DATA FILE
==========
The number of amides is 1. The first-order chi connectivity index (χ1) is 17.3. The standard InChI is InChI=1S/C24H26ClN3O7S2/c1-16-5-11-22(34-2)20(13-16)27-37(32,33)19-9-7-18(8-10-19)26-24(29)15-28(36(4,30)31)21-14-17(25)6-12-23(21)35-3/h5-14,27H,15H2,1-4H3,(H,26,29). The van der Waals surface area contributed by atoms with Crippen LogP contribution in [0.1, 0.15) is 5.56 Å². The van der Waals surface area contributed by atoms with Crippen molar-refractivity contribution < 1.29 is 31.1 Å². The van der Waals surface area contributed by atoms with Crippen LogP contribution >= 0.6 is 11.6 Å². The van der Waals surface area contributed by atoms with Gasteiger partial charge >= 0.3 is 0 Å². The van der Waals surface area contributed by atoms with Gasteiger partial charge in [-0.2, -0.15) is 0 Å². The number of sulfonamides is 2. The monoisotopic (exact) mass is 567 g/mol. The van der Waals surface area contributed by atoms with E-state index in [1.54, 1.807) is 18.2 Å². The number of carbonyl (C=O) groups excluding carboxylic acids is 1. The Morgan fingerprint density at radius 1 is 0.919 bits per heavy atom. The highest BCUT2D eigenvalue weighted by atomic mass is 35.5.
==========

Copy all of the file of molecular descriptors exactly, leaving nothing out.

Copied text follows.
The number of amides is 1. The first-order chi connectivity index (χ1) is 17.3. The standard InChI is InChI=1S/C24H26ClN3O7S2/c1-16-5-11-22(34-2)20(13-16)27-37(32,33)19-9-7-18(8-10-19)26-24(29)15-28(36(4,30)31)21-14-17(25)6-12-23(21)35-3/h5-14,27H,15H2,1-4H3,(H,26,29). The van der Waals surface area contributed by atoms with Crippen LogP contribution in [0.1, 0.15) is 5.56 Å². The van der Waals surface area contributed by atoms with Crippen molar-refractivity contribution < 1.29 is 31.1 Å². The van der Waals surface area contributed by atoms with Crippen LogP contribution >= 0.6 is 11.6 Å². The van der Waals surface area contributed by atoms with Gasteiger partial charge >= 0.3 is 0 Å². The van der Waals surface area contributed by atoms with Gasteiger partial charge in [-0.2, -0.15) is 0 Å². The number of sulfonamides is 2. The monoisotopic (exact) mass is 567 g/mol. The van der Waals surface area contributed by atoms with E-state index in [1.54, 1.807) is 18.2 Å². The number of carbonyl (C=O) groups excluding carboxylic acids is 1. The Morgan fingerprint density at radius 1 is 0.919 bits per heavy atom. The highest BCUT2D eigenvalue weighted by atomic mass is 35.5.